By Denise Valenzuela
Posted in Uncategorized
AND WHO BENEFITS…
With the recent water use reduction mandates in full effect we take a closer look at the business who will benefit from these changes. Businesses ready to help consumers and businesses change their behavior — and save them money in lower water bills — should do well in California’s browner landscape. With strict water use rules coming, anyone who wants a yard that doesn’t look like a dust bowl needs to redesign and replant. Lawns are out, rocks and water-sipping ground covers like sage, yarrow and iceplant are in.
People are coming out of the woodwork” to get water-efficient gardens now – Many companies specialize in xeriscape garden design. Xeros means “dry” in Greek and xeriscaped gardens are designed to require very little water, using drought-tolerant plants.
Other businesses positioned to do well are those who install rainwater collection systems as well as crafting gray-water systems that reuse bath, shower and washing machine water to irrigate gardens. Three years ago, I got maybe one call a week from people who wanted to add water collection bins and zero scape their their gardens. Now I’m getting two or three calls day – said anonymous business owner.
Nurseries are stocking more hardy dry-weather plants native to California and the Mediterranean region. Succulents like agave, aloe and hen & chickens are popular as are perennial grasses like sedge and blue oat. Manzanita and ceanothus, sometimes called California lilac, are both increasingly must-have plants for modern yards because, once established, they need little water.
Appliance sales haven’t changed drastically so far because water-efficient clothes and dishwashers have been widely used for “years now,” reports Bob Harrison with Aztec Appliance in San Diego.Even so, he says, he hears more people mention water efficiency in his showroom. In laundry equipment in particular, that’s where we hear it,” says Harrison, who’s been selling appliances for 30 years. “San Diego literally is a desert that’s parked next to the ocean. We’ve got to think about it.”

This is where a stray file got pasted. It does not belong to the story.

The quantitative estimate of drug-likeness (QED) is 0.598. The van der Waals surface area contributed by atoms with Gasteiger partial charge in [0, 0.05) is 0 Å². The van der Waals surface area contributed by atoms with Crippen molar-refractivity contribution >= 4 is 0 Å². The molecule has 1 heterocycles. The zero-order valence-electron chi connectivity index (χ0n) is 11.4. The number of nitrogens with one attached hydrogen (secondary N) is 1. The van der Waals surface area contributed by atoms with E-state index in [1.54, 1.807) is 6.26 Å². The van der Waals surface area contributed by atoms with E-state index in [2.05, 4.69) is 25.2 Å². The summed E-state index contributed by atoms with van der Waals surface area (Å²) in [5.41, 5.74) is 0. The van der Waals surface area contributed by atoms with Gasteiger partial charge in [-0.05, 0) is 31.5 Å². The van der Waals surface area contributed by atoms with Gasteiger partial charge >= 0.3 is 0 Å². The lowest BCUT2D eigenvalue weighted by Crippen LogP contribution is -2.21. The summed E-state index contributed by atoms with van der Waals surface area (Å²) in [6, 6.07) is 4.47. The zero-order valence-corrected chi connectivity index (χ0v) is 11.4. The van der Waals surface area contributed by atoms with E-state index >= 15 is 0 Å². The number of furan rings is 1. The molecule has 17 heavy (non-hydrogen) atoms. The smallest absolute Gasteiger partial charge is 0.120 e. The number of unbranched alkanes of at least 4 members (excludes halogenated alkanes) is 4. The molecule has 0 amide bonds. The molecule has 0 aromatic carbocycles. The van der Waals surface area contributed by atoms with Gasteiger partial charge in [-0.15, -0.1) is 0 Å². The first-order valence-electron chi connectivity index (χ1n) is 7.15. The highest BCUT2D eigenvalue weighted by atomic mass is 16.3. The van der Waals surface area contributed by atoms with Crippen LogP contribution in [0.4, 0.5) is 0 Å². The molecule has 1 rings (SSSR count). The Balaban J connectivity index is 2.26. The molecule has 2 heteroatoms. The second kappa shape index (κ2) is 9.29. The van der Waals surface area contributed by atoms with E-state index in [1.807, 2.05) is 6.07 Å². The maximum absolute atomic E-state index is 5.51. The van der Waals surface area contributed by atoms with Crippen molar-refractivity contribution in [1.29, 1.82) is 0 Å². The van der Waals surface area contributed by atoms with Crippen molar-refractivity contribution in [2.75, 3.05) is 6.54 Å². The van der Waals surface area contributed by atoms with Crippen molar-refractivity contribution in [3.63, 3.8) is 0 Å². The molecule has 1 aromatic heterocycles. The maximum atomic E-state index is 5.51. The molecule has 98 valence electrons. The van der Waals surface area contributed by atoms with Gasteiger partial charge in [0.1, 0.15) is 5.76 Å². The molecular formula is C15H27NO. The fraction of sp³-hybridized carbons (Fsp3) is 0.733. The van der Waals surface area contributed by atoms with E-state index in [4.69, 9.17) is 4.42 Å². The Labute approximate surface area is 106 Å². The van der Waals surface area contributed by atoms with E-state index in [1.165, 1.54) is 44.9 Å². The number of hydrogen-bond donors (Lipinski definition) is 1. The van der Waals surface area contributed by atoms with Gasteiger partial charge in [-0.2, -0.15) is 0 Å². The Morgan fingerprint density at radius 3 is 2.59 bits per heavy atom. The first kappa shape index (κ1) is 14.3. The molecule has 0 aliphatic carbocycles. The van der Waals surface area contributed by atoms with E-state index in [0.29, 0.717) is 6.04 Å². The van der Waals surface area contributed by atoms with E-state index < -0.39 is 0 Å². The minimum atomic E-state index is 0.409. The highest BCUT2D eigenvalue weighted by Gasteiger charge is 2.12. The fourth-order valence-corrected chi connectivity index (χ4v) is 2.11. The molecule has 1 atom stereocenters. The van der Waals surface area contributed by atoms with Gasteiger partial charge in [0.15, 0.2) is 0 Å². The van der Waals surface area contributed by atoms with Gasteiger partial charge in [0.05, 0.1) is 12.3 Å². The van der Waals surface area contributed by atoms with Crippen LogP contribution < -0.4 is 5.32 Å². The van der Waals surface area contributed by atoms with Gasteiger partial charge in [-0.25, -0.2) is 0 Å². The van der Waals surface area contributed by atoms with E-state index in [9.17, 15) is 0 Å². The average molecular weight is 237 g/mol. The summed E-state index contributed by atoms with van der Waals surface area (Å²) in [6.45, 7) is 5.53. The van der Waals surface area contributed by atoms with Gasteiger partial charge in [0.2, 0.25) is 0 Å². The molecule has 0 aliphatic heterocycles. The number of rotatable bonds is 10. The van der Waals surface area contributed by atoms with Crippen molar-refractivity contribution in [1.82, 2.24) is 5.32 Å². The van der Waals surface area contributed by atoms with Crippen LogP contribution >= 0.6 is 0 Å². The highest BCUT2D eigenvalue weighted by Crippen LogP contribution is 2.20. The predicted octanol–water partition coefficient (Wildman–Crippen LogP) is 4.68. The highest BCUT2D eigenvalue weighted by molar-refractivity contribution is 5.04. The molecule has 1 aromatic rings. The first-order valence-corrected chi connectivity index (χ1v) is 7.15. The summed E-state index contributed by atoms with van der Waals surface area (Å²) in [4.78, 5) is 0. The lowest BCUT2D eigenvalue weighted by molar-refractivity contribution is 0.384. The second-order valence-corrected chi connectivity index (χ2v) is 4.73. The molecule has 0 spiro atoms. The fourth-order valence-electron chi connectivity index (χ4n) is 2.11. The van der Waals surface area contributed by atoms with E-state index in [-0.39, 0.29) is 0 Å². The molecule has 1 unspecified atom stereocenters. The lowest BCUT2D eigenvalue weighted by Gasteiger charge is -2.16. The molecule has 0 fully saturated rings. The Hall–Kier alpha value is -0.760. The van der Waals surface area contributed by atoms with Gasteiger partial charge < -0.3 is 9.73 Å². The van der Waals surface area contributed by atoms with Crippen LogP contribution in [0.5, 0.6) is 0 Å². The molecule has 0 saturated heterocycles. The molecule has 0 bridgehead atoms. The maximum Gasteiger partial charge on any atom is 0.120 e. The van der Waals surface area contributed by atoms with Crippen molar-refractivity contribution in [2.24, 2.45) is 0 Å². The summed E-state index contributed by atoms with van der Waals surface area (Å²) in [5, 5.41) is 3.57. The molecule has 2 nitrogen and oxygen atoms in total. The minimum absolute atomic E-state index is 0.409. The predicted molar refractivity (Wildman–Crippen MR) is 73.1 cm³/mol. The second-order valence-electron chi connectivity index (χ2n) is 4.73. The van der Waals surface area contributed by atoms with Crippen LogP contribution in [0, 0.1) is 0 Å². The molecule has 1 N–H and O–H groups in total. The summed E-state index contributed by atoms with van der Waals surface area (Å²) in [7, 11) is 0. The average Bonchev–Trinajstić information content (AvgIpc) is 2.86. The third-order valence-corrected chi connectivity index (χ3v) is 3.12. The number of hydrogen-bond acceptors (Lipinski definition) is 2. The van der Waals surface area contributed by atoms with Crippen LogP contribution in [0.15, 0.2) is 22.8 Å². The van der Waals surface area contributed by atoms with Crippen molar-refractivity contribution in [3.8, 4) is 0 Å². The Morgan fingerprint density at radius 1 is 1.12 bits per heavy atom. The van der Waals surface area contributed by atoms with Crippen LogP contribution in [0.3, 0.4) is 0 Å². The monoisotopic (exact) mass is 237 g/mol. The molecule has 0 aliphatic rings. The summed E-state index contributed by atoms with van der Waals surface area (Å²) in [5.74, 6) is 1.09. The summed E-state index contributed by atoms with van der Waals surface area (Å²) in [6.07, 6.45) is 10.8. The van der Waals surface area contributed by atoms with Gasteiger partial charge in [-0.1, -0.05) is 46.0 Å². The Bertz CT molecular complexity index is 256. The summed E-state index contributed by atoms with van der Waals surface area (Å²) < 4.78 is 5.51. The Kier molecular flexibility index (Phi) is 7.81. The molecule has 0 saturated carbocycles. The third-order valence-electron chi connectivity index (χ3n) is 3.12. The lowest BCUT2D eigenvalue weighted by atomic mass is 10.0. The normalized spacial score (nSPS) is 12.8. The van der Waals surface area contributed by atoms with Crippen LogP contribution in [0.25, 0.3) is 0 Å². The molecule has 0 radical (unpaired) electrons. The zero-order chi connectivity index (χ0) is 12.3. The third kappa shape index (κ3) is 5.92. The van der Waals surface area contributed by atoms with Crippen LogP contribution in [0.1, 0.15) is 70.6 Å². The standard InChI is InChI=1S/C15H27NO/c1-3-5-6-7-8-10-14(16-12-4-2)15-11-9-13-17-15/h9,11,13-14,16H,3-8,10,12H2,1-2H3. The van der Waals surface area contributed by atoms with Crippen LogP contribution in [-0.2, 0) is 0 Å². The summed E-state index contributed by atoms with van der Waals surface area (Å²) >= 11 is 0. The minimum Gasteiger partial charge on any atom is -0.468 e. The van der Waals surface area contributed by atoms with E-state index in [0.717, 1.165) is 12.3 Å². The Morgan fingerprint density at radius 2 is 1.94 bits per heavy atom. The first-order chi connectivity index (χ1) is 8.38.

EYES ON THE FUTURE
This being California, the drought could spur innovation. Wilshire Country Club in Los Angeles has effectively remade the roughs on its golf course into desert by converting them into dry patches, which use less water. Many other gold courses which California has 1,140 (according to GolfLink.com) said they wont be impacted by the new reduction mandates as many courses already have water recycling systems in place which reuse grey water to keep the course green and healthy.
One famed golf course group said it should be able to keep its fairways and greens green. Pebble Beach company, said it is studying the restrictions to see what effect it will have on business.
“It will not affect our golf course irrigation because we use recycled waste water (for golf course irrigation) from a plant we built in 1994,” said a spokeperson for Pebble Beach. The company operates Pebble Beach Golf Links, Spyglass Hill Golf Course and The Links at Spanish Bay as well as three hotels. He said the drought has yet to hurt revenue. People up here are also very conscious about water usage and the expense of water in this area,” he said.
Pepperdine University in Malibu, known for its beautiful campus, said it would be challenging to meet the restrictions given the water-saving practices already in effect. The school already uses recycled and reclaimed water for campus irrigation and now it has turned off all fountains on campus. The university was also encouraging students to further reduce water usage.